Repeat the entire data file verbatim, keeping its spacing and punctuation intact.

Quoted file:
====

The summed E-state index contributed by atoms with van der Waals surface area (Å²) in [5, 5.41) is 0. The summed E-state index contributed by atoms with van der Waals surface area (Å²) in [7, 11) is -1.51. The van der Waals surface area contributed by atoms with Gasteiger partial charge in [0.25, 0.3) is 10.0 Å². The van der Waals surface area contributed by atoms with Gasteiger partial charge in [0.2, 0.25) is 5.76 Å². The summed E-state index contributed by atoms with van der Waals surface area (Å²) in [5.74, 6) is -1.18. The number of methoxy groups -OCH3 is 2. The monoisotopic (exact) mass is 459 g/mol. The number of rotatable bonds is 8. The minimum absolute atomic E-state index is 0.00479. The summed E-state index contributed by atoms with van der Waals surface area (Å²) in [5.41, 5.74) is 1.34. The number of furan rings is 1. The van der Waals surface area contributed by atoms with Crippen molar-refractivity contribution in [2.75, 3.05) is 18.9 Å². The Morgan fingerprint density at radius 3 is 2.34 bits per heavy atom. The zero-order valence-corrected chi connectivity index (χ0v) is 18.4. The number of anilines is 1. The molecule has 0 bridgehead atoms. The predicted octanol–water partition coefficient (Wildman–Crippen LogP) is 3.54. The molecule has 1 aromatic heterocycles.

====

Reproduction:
The summed E-state index contributed by atoms with van der Waals surface area (Å²) in [5, 5.41) is 0. The summed E-state index contributed by atoms with van der Waals surface area (Å²) in [7, 11) is -1.51. The van der Waals surface area contributed by atoms with Gasteiger partial charge in [0.25, 0.3) is 10.0 Å². The van der Waals surface area contributed by atoms with Gasteiger partial charge in [0.2, 0.25) is 5.76 Å². The summed E-state index contributed by atoms with van der Waals surface area (Å²) in [5.74, 6) is -1.18. The number of methoxy groups -OCH3 is 2. The monoisotopic (exact) mass is 459 g/mol. The number of rotatable bonds is 8. The minimum absolute atomic E-state index is 0.00479. The summed E-state index contributed by atoms with van der Waals surface area (Å²) in [5.41, 5.74) is 1.34. The number of furan rings is 1. The van der Waals surface area contributed by atoms with Crippen molar-refractivity contribution in [2.75, 3.05) is 18.9 Å². The Morgan fingerprint density at radius 3 is 2.34 bits per heavy atom. The zero-order valence-corrected chi connectivity index (χ0v) is 18.4. The number of anilines is 1. The molecule has 0 bridgehead atoms. The predicted octanol–water partition coefficient (Wildman–Crippen LogP) is 3.54. The molecule has 1 aromatic heterocycles.